Earlier this month, JConnelly was honored as one of “Financial’s Top Agencies” for 2018, as presented by the Gramercy Institute.
While we take awards pretty seriously around here, the best part of the day wasn't basking in recognition or hauling our hardware back to the home office (though that was pretty great too). It was getting to hear from some of the world's leading financial marketers on the trends and influences that will impact financial institutions in the year to come.
Here are 12 lessons from Gramercy Institute members and honorees on where the industry is headed and how marketers can stay at the cutting edge:
1. Trust is back
But not quite at pre-financial crisis levels. An improving economy can help explain the U.S. public's faith in financial institutions but a commitment to transparency, solving client problems and protecting data are paramount to keeping this fragile asset in play in the year ahead.
2. Technology continues to disrupt.
But not in the ways many financial institutions expect. Rather than trying to reframe their brands as disruptive startups, legacy financial institutions would be wise to look at the ways technology puts consumers in control of purchasing decisions. Brands that use technology to power human interaction will be well positioned for growth and success in the year ahead.
3. Brands can't control the flow of information.
Consumers are constantly pulling news and information through search and social channels. But brands that try to push their information to end users will get immediately labeled as "too salesy." Creating the content for consumers to find and select is content marketing's future.
4. Content is going strong.
There are few sure-fire strategies in this world, but quality content marketing comes pretty darn close. For growing and engaging an audience, improving SEO, and converting casual interest into motivated purchasing, content is still king.
5. But there's increasing pressure for content to drive lead generation.
Because content marketing is so measurable, many decision makers are pushing content marketing further into the sales cycle, relying on content alone to turn browsers into buyers. There is danger, however, if content marketers focus solely on conversion and pull resources from attracting and engaging a broader audience.
6. Marketing is moving out of traditional channels and into more broad-based, emerging outlets.
While traditional tactics like event marketing can help convert leads to clients, marketers recognize the need to keep prospects, leads and clients engaged at every stage of the customer journey.
7. We're moving beyond measurement.
Martech providers have focused on measurement in order to attract more clients of their own. But the disciplines that have been harder to measure, including SEO and public relations, are becoming more critical for brands trying to differentiate their offering. Measurement and ROI can't be the only factors marketers consider when putting together their marketing mix.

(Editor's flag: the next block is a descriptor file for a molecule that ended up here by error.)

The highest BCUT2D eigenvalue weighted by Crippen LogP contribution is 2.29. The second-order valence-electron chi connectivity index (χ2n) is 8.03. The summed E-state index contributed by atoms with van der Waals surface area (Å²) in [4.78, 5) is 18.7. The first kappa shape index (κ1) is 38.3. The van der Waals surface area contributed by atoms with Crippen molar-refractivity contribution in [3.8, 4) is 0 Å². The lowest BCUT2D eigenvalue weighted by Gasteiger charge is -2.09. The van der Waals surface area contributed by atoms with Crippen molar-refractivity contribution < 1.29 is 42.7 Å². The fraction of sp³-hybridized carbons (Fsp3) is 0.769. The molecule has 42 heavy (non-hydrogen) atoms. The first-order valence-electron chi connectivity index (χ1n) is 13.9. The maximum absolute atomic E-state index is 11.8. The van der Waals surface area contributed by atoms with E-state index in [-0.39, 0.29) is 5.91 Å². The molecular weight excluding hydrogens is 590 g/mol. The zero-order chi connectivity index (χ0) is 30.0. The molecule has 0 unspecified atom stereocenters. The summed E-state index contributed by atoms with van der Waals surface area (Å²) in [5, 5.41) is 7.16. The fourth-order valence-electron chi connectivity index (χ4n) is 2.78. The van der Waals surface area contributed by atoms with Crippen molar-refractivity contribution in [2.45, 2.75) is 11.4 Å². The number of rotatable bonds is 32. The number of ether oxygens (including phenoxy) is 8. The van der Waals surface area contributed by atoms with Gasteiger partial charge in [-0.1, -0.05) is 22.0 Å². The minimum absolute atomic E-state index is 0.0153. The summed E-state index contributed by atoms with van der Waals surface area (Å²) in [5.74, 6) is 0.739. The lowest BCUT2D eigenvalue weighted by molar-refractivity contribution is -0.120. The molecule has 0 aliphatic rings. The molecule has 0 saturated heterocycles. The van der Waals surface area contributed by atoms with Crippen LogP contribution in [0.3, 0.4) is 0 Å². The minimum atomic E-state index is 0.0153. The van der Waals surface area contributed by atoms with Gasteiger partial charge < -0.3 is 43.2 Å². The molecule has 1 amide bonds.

8. Targeting has to apply to the whole consumer.
Unsophisticated digital programs will peg a potential client in one category (parent) and lose sight of all the variables that make people, well, human (like, that they're retired, or renting, or moving out of state). Delivering marketing messages that speak to more than one characteristic will be critical to successful conversion programs as consumers become more discerning.
9. Repurpose, don't recreate.
Many brands have a treasure trove of content and collateral that could start engaging audiences today. But it's often overlooked in favor of creating new, more and different content. While it takes more strategic work, repurposing this library can help brands do the seemingly impossible: do more with less.
10. The basics are back and more important than ever.
Differentiation, specialization and clear messaging are still critical for marketing success. Messages are moving away from "how it works" and back to benefits, which is all consumers have ever wanted.
11. Brands are built from the inside out.
If your internal communications are lacking, now is the time to correct that. If your brand culture doesn't support knowledge and information sharing, it's not likely you'll be able to effectively communicate with the outside world.
12. Engagement is the only thing that matters.
As evidenced by the fact that it has been mentioned no fewer than 5 times already in this blog post, engagement is the only thing that matters. Whether you are launching a new campaign or just publishing a new blog post, engagement is required for any of it to produce results.
And one bonus lesson:
(Because the Top 12 Financial Agencies were actually 13 - that's how good this group is!)
Complacency is the enemy. The only thing that is for certain is that the months ahead will only mean new opportunities for financial brands. Let's go get 'em!
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